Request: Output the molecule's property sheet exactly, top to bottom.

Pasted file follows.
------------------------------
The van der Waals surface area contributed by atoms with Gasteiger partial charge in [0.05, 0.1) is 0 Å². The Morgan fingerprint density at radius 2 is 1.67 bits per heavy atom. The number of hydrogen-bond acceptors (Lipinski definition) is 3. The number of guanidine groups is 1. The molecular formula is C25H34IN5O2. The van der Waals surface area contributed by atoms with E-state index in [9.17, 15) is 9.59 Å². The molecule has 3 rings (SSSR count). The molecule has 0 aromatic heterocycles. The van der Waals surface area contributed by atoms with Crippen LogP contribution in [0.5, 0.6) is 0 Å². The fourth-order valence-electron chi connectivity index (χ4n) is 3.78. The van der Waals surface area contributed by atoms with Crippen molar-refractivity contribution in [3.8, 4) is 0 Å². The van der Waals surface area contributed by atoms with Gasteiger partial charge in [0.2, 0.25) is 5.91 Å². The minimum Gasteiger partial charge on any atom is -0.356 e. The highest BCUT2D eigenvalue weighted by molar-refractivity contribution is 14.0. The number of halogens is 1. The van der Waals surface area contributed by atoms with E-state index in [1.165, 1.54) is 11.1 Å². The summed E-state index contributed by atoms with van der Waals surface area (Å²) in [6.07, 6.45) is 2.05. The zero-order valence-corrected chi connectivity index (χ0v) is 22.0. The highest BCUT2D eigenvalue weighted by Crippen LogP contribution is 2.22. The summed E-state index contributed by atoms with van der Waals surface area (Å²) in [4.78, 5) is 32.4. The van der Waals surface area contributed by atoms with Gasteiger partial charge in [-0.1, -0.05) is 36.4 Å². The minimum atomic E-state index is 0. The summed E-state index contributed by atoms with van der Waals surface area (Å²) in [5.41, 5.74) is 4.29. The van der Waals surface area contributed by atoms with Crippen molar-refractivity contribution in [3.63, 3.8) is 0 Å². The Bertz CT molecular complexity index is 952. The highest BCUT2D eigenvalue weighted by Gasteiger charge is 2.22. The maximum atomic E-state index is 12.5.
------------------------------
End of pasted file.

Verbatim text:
The van der Waals surface area contributed by atoms with Gasteiger partial charge in [0.05, 0.1) is 0 Å². The Morgan fingerprint density at radius 2 is 1.67 bits per heavy atom. The number of hydrogen-bond acceptors (Lipinski definition) is 3. The number of guanidine groups is 1. The molecular formula is C25H34IN5O2. The van der Waals surface area contributed by atoms with E-state index in [9.17, 15) is 9.59 Å². The molecule has 3 rings (SSSR count). The molecule has 0 aromatic heterocycles. The van der Waals surface area contributed by atoms with Crippen LogP contribution in [0.5, 0.6) is 0 Å². The fourth-order valence-electron chi connectivity index (χ4n) is 3.78. The van der Waals surface area contributed by atoms with Crippen molar-refractivity contribution in [3.8, 4) is 0 Å². The van der Waals surface area contributed by atoms with Gasteiger partial charge in [0.2, 0.25) is 5.91 Å². The minimum Gasteiger partial charge on any atom is -0.356 e. The highest BCUT2D eigenvalue weighted by molar-refractivity contribution is 14.0. The number of halogens is 1. The van der Waals surface area contributed by atoms with E-state index in [1.165, 1.54) is 11.1 Å². The summed E-state index contributed by atoms with van der Waals surface area (Å²) in [6.07, 6.45) is 2.05. The zero-order valence-corrected chi connectivity index (χ0v) is 22.0. The highest BCUT2D eigenvalue weighted by Crippen LogP contribution is 2.22. The summed E-state index contributed by atoms with van der Waals surface area (Å²) in [4.78, 5) is 32.4. The van der Waals surface area contributed by atoms with Gasteiger partial charge in [-0.1, -0.05) is 36.4 Å². The minimum atomic E-state index is 0. The summed E-state index contributed by atoms with van der Waals surface area (Å²) in [5.41, 5.74) is 4.29. The van der Waals surface area contributed by atoms with Crippen molar-refractivity contribution in [3.63, 3.8) is 0 Å². The Bertz CT molecular complexity index is 952. The highest BCUT2D eigenvalue weighted by Gasteiger charge is 2.22. The maximum atomic E-state index is 12.5.